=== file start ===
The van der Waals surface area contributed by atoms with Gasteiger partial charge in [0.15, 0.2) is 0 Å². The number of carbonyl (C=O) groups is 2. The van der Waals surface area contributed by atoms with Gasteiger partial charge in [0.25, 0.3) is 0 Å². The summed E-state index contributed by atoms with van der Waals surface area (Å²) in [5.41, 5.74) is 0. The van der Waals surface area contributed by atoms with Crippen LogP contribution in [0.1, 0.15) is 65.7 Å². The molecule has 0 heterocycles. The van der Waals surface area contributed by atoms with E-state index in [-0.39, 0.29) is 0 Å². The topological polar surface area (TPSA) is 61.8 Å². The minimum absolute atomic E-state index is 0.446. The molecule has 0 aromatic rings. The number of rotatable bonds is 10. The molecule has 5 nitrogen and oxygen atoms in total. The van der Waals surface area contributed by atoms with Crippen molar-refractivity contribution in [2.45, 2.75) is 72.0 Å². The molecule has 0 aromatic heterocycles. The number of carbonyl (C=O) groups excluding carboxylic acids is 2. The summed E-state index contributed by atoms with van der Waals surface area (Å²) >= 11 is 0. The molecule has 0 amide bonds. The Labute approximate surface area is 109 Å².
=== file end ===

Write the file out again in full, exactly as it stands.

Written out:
The van der Waals surface area contributed by atoms with Gasteiger partial charge in [0.15, 0.2) is 0 Å². The number of carbonyl (C=O) groups is 2. The van der Waals surface area contributed by atoms with Gasteiger partial charge in [0.25, 0.3) is 0 Å². The summed E-state index contributed by atoms with van der Waals surface area (Å²) in [5.41, 5.74) is 0. The van der Waals surface area contributed by atoms with Crippen LogP contribution in [0.1, 0.15) is 65.7 Å². The molecule has 0 heterocycles. The van der Waals surface area contributed by atoms with E-state index in [-0.39, 0.29) is 0 Å². The topological polar surface area (TPSA) is 61.8 Å². The minimum absolute atomic E-state index is 0.446. The molecule has 0 aromatic rings. The number of rotatable bonds is 10. The molecule has 5 nitrogen and oxygen atoms in total. The van der Waals surface area contributed by atoms with Crippen molar-refractivity contribution in [2.45, 2.75) is 72.0 Å². The molecule has 0 aromatic heterocycles. The number of carbonyl (C=O) groups excluding carboxylic acids is 2. The summed E-state index contributed by atoms with van der Waals surface area (Å²) >= 11 is 0. The molecule has 0 amide bonds. The Labute approximate surface area is 109 Å².